In 2010, we lost nearly a third of our funding when it came out (no pun intended) that we are accepting and affirming of all sexual minorities. In other words, churches quit supporting us when they learned that we fully serve and minister to all God’s children – not just the ones that are straight.

We have caught a lot of flack for this over the years. I have been refused speaking engagements when they googled me and saw things I had written on the intersectionality of LGBT Issues and homelessness. We had people quit donating when they learned we baptized a woman who identified as LGBT, and who quit donating when they learned we hired LGBT staff members and I have been called a heretic and worse on the internet.

But we have not wavered, because the consistent witness of Jesus is clear – there are but two kinds of people: Our neighbor, who we are to love, and our enemy, who we are to love. The concept of “other” should be alien to the Christian. God does not discriminate, and neither do we.

But beyond that, the fight to end homelessness is intertwined with the fight for equality for our LGBT brothers and sisters. LGBT orientation is a leading cause of homelessness, with 40% of homeless teens identifying as LGBT. Most of them are homeless because of their orientation, with the most frequent reason being give is, “I came out to my parents, and they threw me out.”

People who are LGBT have historically been more ostracized from their support networks and been denied housing, with no legal protection. In North Carolina, it is perfectly legal for your boss to fire you because you are gay. And getting fired is one of the leading reasons people become homeless.

So it is all tied up together. I can no more run an organization that serves people who are homeless and not mention LGBT rights than I could run the NAACP and never talk about slavery. It is the reason why a great percentage of the people we serve are here.

Today is an historic day here in the US. The Supreme Court has ruled that LGBT people have a right to get married in all 50 states.  And today, we rejoice that the world is a bit more fair, a bit more just for people we love in our community. And this morning, I stopped by to see our friends at the LGBT Center of Raleigh, where there was celebrating and high fives and hugs and crying.

But there is much more work to be done. You can still be fired if you are gay. You can still get kicked out by your parents if you are gay. You can still be refused housing if you are gay. You can still not be hired because you are gay. Being gay puts you in both physical and economic danger.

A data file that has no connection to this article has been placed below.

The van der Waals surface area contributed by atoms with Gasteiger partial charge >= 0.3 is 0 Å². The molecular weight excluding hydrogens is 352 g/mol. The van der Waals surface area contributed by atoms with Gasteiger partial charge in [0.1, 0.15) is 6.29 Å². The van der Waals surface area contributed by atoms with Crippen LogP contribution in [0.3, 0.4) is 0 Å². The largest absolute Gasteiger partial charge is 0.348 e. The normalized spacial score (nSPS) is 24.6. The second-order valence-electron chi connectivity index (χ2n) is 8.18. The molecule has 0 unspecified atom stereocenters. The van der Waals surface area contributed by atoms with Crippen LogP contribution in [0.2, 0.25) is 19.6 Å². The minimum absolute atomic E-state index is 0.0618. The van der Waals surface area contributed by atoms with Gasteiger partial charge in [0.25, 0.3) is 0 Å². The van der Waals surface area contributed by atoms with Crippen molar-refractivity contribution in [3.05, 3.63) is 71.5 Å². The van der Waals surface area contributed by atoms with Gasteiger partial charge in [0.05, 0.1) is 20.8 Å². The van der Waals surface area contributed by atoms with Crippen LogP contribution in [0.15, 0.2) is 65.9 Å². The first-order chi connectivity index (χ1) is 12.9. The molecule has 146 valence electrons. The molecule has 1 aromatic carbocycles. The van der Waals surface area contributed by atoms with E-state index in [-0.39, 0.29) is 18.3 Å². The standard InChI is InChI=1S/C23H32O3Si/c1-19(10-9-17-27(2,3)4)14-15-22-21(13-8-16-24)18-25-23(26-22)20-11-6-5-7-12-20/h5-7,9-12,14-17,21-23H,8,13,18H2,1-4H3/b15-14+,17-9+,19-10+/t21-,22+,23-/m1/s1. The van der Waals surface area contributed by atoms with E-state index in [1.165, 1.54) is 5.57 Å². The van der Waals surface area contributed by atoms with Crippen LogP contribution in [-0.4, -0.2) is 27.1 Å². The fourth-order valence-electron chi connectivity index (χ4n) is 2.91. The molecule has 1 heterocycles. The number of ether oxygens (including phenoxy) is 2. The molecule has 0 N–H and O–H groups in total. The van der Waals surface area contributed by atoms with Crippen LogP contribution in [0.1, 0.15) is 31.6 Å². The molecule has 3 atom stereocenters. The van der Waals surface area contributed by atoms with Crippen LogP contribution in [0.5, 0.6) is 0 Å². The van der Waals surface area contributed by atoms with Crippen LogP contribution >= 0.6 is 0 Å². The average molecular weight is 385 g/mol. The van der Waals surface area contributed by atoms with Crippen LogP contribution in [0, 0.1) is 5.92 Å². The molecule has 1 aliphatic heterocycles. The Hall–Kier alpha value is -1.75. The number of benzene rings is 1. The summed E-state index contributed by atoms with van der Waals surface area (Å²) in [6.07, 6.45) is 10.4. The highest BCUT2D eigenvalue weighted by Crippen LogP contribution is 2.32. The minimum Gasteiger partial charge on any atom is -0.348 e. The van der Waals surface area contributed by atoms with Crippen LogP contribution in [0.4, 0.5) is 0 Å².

In other words, if you are LGBT, there is still a tremendous risk to being yourself. There are many places you cannot go and be accepted, be loved, be ministered to, be treated as if you are valuable, be treated as human. There are lots of places you can’t go. But as long as I have the means to do it, I know of at least one place where you can.

Because, well, because we believe that Love Wins. For everybody.

If you want to help us stay open so we can continue to be a loving, affirming presence to people experiencing homelessness, regardless of their orientation, I wish you would consider making a one-time donation.


How’s Your Wife, Hugh?

Laboring Mommy
“How’s your wife doing, Hugh?”

I bet I have answered that question at least 20 times a day the last few weeks.

The back story: My wife Renee has a rare heart disease that runs in her family. She has been on a pacemaker since she was 13. Two of her sisters have had heart transplants. Her mother died at age 45 of this disease. Her grandmother died at 27.

Most of the time, she is fine, as long as she isn’t trying to majorly exert herself. Walking long distance is hard, as is stairs. But she could sit at the table with you, or next to you on the couch, and you wouldn’t know anything is wrong with her.

But lately, her markers the cardiologists watch have been getting worse. And it has become more and more obvious that a heart transplant is in our future. And then we got the call that it wa time to be evaluated for transplant.

We spent three days at Duke Hospital a few weeks ago, undergoing a battery of tests – physical, psychological, financial – to see if she was fit to be on the list. Honestly, the iffiest one was the financial qualification, as a heart transplant costs north of $750,000, and the Love Wins health insurance plan is pretty nonexistent. However, she is on Medicare and Medicaid and together, that was enough to piece together a somewhat shaky financial plan for paying for all of this.